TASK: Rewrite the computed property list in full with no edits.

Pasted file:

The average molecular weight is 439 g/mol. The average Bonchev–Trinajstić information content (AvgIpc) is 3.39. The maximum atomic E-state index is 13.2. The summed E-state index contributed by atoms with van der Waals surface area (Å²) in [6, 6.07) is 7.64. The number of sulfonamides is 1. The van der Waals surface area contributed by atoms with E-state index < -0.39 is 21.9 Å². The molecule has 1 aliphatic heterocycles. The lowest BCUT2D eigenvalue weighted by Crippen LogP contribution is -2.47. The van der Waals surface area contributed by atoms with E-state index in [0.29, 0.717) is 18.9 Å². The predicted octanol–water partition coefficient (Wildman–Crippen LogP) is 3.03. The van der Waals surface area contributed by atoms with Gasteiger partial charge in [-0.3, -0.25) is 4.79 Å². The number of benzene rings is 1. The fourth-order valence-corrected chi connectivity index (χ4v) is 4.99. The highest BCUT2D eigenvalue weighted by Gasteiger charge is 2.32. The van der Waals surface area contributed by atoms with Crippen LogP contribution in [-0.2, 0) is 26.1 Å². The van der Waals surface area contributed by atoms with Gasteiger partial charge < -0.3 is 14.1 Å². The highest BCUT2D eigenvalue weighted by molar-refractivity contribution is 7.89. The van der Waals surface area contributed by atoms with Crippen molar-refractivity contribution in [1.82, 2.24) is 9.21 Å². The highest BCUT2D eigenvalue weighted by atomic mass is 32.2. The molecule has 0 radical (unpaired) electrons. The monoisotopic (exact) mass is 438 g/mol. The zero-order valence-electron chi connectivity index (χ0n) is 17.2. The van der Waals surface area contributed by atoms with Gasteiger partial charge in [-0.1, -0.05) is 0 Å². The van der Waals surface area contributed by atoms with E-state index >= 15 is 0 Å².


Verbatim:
The average molecular weight is 439 g/mol. The average Bonchev–Trinajstić information content (AvgIpc) is 3.39. The maximum atomic E-state index is 13.2. The summed E-state index contributed by atoms with van der Waals surface area (Å²) in [6, 6.07) is 7.64. The number of sulfonamides is 1. The van der Waals surface area contributed by atoms with E-state index < -0.39 is 21.9 Å². The molecule has 1 aliphatic heterocycles. The lowest BCUT2D eigenvalue weighted by Crippen LogP contribution is -2.47. The van der Waals surface area contributed by atoms with E-state index in [0.29, 0.717) is 18.9 Å². The predicted octanol–water partition coefficient (Wildman–Crippen LogP) is 3.03. The van der Waals surface area contributed by atoms with Gasteiger partial charge in [-0.3, -0.25) is 4.79 Å². The number of benzene rings is 1. The fourth-order valence-corrected chi connectivity index (χ4v) is 4.99. The highest BCUT2D eigenvalue weighted by Gasteiger charge is 2.32. The van der Waals surface area contributed by atoms with Crippen LogP contribution in [-0.2, 0) is 26.1 Å². The van der Waals surface area contributed by atoms with Gasteiger partial charge < -0.3 is 14.1 Å². The highest BCUT2D eigenvalue weighted by molar-refractivity contribution is 7.89. The van der Waals surface area contributed by atoms with Crippen molar-refractivity contribution in [1.82, 2.24) is 9.21 Å². The highest BCUT2D eigenvalue weighted by atomic mass is 32.2. The molecule has 0 radical (unpaired) electrons. The monoisotopic (exact) mass is 438 g/mol. The zero-order valence-electron chi connectivity index (χ0n) is 17.2. The van der Waals surface area contributed by atoms with Gasteiger partial charge in [-0.1, -0.05) is 0 Å². The van der Waals surface area contributed by atoms with E-state index >= 15 is 0 Å².